On Wed, Feb 14, 2018 at 10:30 AM, Axel Wagner <axel.wagner...@googlemail.com
> wrote:

> On Wed, Feb 14, 2018 at 10:01 AM mrx <patrik....@gmail.com> wrote:
>> On Tue, Feb 13, 2018 at 5:26 PM, Axel Wagner <
>> axel.wagner...@googlemail.com> wrote:
>>> Not very, but it does depend on the details. For example, you might
>>> provide your own http.Transport for the client to use, or even your own
>>> net.Conn.
>> Using ioutils.ReadAll() on a HTTP request means to me to read out the
>> response's body. I cannot see how http.Transport and net.Conn would have
>> anything to do with this.
> Presumably, to read out a response body means, that you made a request. By
> passing in a custom http.Transport, you can have that transport return a
> non-EOF error at will in tests.
> It would be far more helpful, if there would be actual code here.

Sure thing, taken from the http docs:

resp, err := http.Get("http://example.com/";)
if err != nil {
        // handle error
defer resp.Body.Close()
body, err := ioutil.ReadAll(resp.Body)

That err returned from ReadAll. I cannot see how that can possibly fail.

> You might have the server stop sending any data, so eventually the
>>> connection will timeout.
>> So what you're saying is that unless the response contain chunked data,
>> ioutil.ReadAll() will never fail?
> I say that ioutil.ReadAll will fail if and only if the io.Reader it's
> called with returns a non-EOF, non-nil error on some read. That, at least,
> seems the most obvious semantics of that function to me and it's how I read
> its documentation:
> > ReadAll reads from r until an error or EOF and returns the data it
> read. A successful call returns err == nil, not err == EOF.

Sure, that make sense. When testing for err i try to imagine what could go
wrong, to get the error handling correct. But in this case (code from http
docs above) i cannot see it...

> The question is, though, why would you want that?
>> As ioutil.ReadAll does return an error in its signature, i think it's
>> good form to test it. Don't you?
> No, I don't think I do, actually :) Like, what failure modes is this
> testing, how often will they occur, how likely is it, that a future change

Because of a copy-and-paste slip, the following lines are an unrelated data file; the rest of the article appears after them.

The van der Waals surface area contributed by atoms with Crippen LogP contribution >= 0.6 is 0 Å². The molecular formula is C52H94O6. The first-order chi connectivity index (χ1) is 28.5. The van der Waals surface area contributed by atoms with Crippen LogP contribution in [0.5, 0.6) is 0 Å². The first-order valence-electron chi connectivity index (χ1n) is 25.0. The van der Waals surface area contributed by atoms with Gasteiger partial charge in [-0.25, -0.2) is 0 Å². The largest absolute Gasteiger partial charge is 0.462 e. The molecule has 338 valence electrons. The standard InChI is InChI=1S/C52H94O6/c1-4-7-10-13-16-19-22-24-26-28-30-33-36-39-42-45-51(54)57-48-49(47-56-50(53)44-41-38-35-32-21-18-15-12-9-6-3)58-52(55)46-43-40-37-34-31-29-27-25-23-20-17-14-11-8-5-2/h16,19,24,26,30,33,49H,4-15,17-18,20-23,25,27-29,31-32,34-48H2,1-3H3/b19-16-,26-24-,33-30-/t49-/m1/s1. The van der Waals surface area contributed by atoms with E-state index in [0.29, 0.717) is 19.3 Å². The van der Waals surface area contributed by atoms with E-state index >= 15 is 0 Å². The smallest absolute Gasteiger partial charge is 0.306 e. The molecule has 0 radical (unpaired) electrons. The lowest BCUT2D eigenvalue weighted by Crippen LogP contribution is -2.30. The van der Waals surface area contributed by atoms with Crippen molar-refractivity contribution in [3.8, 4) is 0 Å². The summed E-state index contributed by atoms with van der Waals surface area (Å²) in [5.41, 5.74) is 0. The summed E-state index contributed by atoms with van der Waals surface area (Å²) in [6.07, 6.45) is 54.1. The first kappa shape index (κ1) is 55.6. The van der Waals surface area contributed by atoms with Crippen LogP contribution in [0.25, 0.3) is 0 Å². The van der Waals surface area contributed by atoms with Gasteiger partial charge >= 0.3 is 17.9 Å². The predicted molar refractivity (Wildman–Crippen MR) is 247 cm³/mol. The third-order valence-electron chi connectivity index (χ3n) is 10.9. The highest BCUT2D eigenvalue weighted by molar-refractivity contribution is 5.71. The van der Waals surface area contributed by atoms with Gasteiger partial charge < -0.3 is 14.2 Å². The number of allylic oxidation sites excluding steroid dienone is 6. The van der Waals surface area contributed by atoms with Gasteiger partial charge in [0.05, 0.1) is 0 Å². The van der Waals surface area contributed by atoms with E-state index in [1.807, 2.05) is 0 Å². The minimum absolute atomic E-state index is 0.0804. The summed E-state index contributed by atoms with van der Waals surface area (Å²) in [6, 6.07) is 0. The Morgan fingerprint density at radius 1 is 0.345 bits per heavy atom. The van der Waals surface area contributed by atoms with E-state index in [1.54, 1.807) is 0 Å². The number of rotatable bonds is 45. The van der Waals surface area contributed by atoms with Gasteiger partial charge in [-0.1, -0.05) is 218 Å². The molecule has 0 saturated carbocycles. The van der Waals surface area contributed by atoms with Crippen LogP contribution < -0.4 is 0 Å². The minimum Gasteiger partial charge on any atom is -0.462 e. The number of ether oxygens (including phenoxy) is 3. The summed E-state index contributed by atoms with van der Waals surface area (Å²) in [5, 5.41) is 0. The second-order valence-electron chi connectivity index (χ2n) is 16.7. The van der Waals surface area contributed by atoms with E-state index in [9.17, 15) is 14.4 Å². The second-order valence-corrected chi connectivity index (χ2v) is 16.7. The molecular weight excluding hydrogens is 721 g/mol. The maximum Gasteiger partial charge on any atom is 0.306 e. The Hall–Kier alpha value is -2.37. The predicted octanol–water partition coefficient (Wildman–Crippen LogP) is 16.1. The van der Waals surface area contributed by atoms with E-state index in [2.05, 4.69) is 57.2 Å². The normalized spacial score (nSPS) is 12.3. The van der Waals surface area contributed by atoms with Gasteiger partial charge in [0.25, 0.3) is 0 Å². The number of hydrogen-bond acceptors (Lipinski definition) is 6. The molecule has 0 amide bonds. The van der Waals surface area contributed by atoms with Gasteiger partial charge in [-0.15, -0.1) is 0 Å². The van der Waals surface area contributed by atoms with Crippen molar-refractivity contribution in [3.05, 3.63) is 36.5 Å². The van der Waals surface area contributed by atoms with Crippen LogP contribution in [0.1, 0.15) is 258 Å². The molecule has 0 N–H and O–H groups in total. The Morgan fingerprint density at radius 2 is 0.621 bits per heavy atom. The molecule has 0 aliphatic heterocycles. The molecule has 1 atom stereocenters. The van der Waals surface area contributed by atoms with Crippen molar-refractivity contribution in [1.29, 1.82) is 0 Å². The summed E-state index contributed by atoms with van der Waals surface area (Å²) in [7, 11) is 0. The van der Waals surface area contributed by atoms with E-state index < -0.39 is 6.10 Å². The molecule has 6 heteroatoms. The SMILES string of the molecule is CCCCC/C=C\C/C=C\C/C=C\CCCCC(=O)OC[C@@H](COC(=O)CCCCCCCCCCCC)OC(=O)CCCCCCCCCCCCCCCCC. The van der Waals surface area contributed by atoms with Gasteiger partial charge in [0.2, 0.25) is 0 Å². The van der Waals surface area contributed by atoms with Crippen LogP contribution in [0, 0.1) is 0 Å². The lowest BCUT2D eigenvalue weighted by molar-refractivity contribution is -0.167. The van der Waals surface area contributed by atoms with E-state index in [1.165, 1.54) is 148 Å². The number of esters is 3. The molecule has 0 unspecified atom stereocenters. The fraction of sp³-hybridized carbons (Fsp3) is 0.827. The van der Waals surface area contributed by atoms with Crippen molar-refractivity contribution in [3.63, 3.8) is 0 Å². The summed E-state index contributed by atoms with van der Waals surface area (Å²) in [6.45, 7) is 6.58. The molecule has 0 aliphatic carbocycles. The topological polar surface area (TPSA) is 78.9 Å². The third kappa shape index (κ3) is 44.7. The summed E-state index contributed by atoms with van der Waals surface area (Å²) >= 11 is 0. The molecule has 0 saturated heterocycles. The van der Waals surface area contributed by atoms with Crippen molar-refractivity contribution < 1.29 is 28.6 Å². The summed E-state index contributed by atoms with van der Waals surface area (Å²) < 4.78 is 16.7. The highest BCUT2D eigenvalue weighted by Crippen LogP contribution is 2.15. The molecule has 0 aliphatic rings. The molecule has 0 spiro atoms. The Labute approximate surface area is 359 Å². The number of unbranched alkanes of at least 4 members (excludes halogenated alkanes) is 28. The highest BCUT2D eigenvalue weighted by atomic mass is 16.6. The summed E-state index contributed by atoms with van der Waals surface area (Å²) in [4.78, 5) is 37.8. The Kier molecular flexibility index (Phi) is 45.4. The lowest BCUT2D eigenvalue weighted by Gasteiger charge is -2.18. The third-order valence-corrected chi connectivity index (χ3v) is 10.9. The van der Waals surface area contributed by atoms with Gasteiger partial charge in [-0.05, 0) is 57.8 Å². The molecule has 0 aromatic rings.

> would break the behavior? I'm just having trouble coming up with a bug that
> might be introduced in the future, that could be caught by testing this.
> Checking every branch seems to be an incarnation of the "we need 100% line
> coverage" testing philosophy, but honestly, I don't believe that's
> particularly helpful, because a) path coverage is much more important than
> line coverage

I'm not after a 100% line coverage. =)

Is there a way to get branch/path coverage in Go? I cannot find anything
like that in the help from go test.

> and b) 100% is unattainable in practice. Adhering to some kind of
> mechanical rule about what code must have test coverage will just lead to
> wasted time - if there are zero future bugs with or without that test, it
> definitionally was useless. And I'd say that the likelihood that this is
> going to catch a future bug is very low. So if, with very high probability,
> writing that test is a waste of time then that seems a good enough reason
> not to write it.

I agree, i'm just trying to get the error handling correct. That's really
difficult if i cannot even imagine what could go wrong.

> (unless, of course, you are trying to write tests *for ReadAll itself*,
> in which case checking the whole API contract makes of course sense. But I
> assume you're not :) )

You're correct, i'm not writing tests for ioutil.ReadAll()

> Is that actually a path that is worth testing? Personally, I kind of doubt
>>> it.
>> That's kind of it really, i am having a hard time making up my mind here.
>> That's why i come for the golang nuts wisdom.
>>> You'll probably get more bang for your buck, if you instead send back
>>> broken/incomplete data from the server and see if the client handles that
>>> correctly.
>> I already test for this kind of problems in my unittests. It's more a
>> matter of what to do with the error return value from ioutil.ReadAll() when
>> i cannot see how i could ever get anything but err == nil. It might just be
>> me, that doesn't know enough about the ioutil.ReadAll() internals.
> After digging some into the code, it does inform a sensible additional
> test you might be doing, as it also returns an error if the reader returns 
> *too
> much* data - so it would make sense to check what happens if the server
> would send back, say, an infinite bytestream. But that still isn't really a
> test for the ReadAll error return, as a check for "does this function
> behave well if fed unreasonable data".
> And to answer the question of what to do about err != nil: You should
> handle it :) It means the data the server sent was broken in some way, you
> should handle that in some way that is appropriate for the application you
> are writing - which might include logging it, ignoring it, aborting,
> retrying or anything else, really :) Presumably, you are also handling
> invalid data somehow - this shouldn't be any different.

Handling those errors still mean that i need to have at least an idea or
two on what could happen, no?

// Patrik

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